Trucks, Buses, Cargo, Autos, Vans and Passenger Vehicles; Major Equipment, Audio Visual Equipment, Copiers, Microfiche Readers, Medical/Research Electronics for Teaching and Laboratory Use, Computer Hardware and Software: Vehicle cost includes net invoice price plus any dealer preparation and local delivery costs. Major equipment cost includes any site preparation costs and shipping, as well as all costs (excluding internal staff and training costs) associated with the installation of the equipment.

Computer Software, Hardware and Related Components: Computer software includes net invoice cost and any related consulting and/or training costs associated with the initial software implementation. Internally developed software costs are expensed during the period incurred. Computer hardware and related components include net invoice cost plus freight and installation charges. Components include internal drives, processors, memory upgrades, key boards, and other items which do not individually meet the capitalization threshold, but when purchased as a component of a larger system are subject to capitalization.

Library Books: Books purchased by the University Libraries (including departmental libraries) for their collections, excluding serials and periodicals.

All Furnishings and Equipment Not Specifically Defined in Other Classifications: This typically includes furniture, apparatus, machinery, implements and tools used in classrooms, laboratories, offices, shops, store rooms, and auxiliary enterprises, provided that such equipment has an economic useful life of at least two years and meets the required minimum Cost Guideline for this category.

XIII. Asset Tags

All fixed assets with an original acquisition cost of $5,000 or more and with a useful life of 2 (two) years or more will be identified and tracked in the University's Fixed Asset system. This will be accomplished by attaching a pre-coded tag to each asset identifying it as "Property of The Catholic University." Additional items will be tracked for insurance and property management purposes using pre-coded tags.

The Property Administration Policy shall set the standards for tagging and tracking fixed assets.

XIV. Fixed Asset Inventory

To ensure that all capitalized assets have been properly recorded and tracked, The Catholic University will conduct an inventory of all fixed assets and reconcile the results of the inventory with University Accounting and Property Management records. The inventory shall be conducted at least every other fiscal year.

The Property Administration Policy provides additional detail on the inventory process.

XV. Accounting for Asset Inventory

Since all fixed assets are tagged when they are acquired to help the university track their locations, it is imperative that the Property Administrator's Office and the Controller's Office are advised of their movement or disposal by the department head or his or her designee. Until these offices are properly notified of a fixed asset's disposal or movement the department may be held accountable for the first $1,000 of university funds invested in that asset.

The timely and accurate reporting of asset disposals (along with any salvage proceeds) and moves will help ensure the accuracy of university's accounting records and reduce departmental time in reconciling and reviewing exceptions generated from the physical inventory. Additionally, timely depositing of sale or salvage proceeds is required. Timely deposit of proceeds is defined as within 3 business days of receipt.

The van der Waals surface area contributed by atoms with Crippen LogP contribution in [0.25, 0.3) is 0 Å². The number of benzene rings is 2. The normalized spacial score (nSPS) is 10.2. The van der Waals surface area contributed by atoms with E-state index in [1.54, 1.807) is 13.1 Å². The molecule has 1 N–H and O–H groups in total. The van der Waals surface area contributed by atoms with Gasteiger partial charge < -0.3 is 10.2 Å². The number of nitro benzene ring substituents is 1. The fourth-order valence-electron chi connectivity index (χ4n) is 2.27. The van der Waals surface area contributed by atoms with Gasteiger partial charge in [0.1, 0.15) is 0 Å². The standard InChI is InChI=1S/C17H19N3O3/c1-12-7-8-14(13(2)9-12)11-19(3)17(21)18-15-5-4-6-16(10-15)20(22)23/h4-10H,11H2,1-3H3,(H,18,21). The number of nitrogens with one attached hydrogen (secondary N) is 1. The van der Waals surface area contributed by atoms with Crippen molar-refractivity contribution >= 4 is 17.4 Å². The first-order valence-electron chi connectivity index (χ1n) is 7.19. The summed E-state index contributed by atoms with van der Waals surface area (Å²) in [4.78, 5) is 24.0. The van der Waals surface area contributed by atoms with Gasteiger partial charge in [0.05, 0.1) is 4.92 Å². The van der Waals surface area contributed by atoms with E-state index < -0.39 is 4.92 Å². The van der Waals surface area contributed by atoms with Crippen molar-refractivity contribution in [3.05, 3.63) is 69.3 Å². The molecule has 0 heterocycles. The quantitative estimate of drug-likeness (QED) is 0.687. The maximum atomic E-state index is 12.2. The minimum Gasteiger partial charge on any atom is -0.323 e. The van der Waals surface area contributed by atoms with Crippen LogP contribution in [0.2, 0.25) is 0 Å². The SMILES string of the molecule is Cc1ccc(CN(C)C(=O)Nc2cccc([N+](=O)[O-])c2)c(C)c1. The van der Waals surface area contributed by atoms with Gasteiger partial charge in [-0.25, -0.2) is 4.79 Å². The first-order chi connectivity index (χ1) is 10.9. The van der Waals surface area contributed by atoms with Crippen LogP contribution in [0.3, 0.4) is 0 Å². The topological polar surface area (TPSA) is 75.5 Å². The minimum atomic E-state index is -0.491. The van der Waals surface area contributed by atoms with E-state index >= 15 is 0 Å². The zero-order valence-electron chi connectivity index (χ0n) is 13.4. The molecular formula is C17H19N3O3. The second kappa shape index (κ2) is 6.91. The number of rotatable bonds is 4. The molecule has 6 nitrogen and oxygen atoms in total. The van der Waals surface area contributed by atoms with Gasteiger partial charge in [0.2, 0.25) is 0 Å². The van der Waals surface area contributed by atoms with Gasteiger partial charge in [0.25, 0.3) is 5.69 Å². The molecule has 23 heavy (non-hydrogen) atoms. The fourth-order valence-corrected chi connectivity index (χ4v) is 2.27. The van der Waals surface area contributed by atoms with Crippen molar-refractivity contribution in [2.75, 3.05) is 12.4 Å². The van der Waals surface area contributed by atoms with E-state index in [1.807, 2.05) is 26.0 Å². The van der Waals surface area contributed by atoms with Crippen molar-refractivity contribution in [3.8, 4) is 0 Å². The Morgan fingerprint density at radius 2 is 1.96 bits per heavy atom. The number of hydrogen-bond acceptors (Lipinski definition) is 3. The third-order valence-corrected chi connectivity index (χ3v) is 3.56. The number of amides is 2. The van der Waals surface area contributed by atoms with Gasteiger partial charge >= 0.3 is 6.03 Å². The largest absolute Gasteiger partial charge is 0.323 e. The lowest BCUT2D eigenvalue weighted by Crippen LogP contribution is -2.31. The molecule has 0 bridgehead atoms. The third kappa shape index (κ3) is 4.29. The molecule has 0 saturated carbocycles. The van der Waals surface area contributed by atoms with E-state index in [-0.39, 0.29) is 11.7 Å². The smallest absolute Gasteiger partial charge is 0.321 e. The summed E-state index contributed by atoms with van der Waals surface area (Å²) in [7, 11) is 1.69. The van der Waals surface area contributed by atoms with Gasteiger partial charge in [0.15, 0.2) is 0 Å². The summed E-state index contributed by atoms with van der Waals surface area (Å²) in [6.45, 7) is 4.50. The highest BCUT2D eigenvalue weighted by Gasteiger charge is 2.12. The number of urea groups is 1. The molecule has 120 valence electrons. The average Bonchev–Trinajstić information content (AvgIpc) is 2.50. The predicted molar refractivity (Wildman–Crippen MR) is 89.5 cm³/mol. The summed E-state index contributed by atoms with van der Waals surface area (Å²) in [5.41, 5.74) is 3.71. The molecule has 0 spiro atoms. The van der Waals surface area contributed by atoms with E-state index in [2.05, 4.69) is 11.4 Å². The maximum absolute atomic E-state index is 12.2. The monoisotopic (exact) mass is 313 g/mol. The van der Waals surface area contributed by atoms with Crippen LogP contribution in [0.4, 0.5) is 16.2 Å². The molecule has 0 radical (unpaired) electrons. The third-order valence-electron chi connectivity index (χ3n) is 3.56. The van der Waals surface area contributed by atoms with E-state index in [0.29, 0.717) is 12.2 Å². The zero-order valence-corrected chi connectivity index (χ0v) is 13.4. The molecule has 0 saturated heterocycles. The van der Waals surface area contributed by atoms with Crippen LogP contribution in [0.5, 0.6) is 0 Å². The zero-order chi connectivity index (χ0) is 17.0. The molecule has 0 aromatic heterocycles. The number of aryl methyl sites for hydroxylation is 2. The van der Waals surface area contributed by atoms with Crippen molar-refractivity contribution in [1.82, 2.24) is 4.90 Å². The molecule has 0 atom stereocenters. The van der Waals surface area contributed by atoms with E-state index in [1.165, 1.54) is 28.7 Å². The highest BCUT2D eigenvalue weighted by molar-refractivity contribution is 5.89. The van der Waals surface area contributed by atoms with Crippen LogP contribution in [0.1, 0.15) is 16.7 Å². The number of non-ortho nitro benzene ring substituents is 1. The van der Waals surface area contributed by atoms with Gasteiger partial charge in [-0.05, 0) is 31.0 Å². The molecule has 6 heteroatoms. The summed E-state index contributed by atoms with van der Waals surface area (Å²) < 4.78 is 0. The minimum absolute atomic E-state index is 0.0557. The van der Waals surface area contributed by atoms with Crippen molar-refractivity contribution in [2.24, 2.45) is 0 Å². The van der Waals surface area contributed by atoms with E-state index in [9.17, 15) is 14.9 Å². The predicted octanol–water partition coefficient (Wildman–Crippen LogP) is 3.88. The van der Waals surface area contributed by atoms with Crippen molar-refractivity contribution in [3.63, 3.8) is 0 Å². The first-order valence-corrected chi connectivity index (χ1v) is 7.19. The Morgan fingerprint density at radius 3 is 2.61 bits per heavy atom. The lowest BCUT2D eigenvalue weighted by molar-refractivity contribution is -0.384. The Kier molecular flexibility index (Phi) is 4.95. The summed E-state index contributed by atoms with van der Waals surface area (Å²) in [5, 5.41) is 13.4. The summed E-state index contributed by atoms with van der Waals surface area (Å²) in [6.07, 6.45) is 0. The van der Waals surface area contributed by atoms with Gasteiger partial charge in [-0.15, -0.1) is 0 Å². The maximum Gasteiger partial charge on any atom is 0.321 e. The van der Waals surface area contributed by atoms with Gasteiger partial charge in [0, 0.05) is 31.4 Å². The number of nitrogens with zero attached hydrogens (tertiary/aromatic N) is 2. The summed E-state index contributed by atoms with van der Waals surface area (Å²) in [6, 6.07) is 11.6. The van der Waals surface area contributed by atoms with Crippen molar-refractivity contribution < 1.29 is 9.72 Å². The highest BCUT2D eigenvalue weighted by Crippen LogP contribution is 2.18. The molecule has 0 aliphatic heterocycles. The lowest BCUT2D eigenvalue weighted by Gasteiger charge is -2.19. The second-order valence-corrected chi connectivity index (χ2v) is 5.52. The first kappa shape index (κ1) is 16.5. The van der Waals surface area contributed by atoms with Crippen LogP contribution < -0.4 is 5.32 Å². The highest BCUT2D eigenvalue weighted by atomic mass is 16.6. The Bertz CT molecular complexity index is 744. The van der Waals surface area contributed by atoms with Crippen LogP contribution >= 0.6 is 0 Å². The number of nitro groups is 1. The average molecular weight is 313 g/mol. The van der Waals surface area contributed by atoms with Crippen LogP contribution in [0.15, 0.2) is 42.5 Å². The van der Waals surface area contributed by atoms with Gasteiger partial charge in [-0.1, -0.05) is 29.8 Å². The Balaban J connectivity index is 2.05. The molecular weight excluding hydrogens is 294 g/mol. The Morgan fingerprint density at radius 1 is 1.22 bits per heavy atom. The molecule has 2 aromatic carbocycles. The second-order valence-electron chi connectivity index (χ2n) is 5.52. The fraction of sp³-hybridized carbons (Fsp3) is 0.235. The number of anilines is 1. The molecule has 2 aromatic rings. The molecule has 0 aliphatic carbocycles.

Any moves within a building, between buildings or to/from temporary or permanent storage are to be reported to the Property Administrator's office. In addition, if one department transfers an asset to another without the equipment physically moving from one room to another, the transfer must also be reported.

XVI. Grant Funded Equipment

In situations where grant funds, whether private or government, are used to purchase equipment, policies of tagging and inventorying the equipment are the same as for assets purchased with university funds. University inventory records will reflect the funding agency so that internally and externally funded equipment can be identified.

In situations in which a faculty member comes to the university from another institution in the middle of one or more grants and brings with him/her equipment purchased by the related grant(s), a summary of the specific equipment must be provided to the Office of Grants and Contracts to allow for proper inventory of the equipment. If a faculty member leaves the university in the middle of one or more grants and takes equipment with him/her to the new institution, a summary must be provided to the Office of Grants and Contracts for the same reasons. This summary is required to be submitted before university property is removed from university premises. The Office of Grants and Contracts will provide the new institution with an official listing of grant funded equipment the faculty member is bringing. If an asset purchased with grant funds is to be transferred or retired, the Office of Grants and Contracts will contact the granting agency, if necessary, to determine the appropriate procedure to dispose of the asset(s). This will be done at the time the fund is closed.

XVII. Group Purchases During Construction of a New Building

Equipment or furniture purchased in conjunction with a building renovation, a new program or clinic, but not having a unit cost of $5,000 or more will be capitalized as a group purchase and depreciated over the relevant asset class life, such as furniture and equipment over 5 years.

XVIII. Modular Furniture and Furnishings

Modular furniture and furnishings, by their nature, are designed to be used in different configurations and combinations and relocated with ease. Because each piece can be used or discarded and tracking by piece is not reasonable, modular furniture and furnishings will not be capitalized.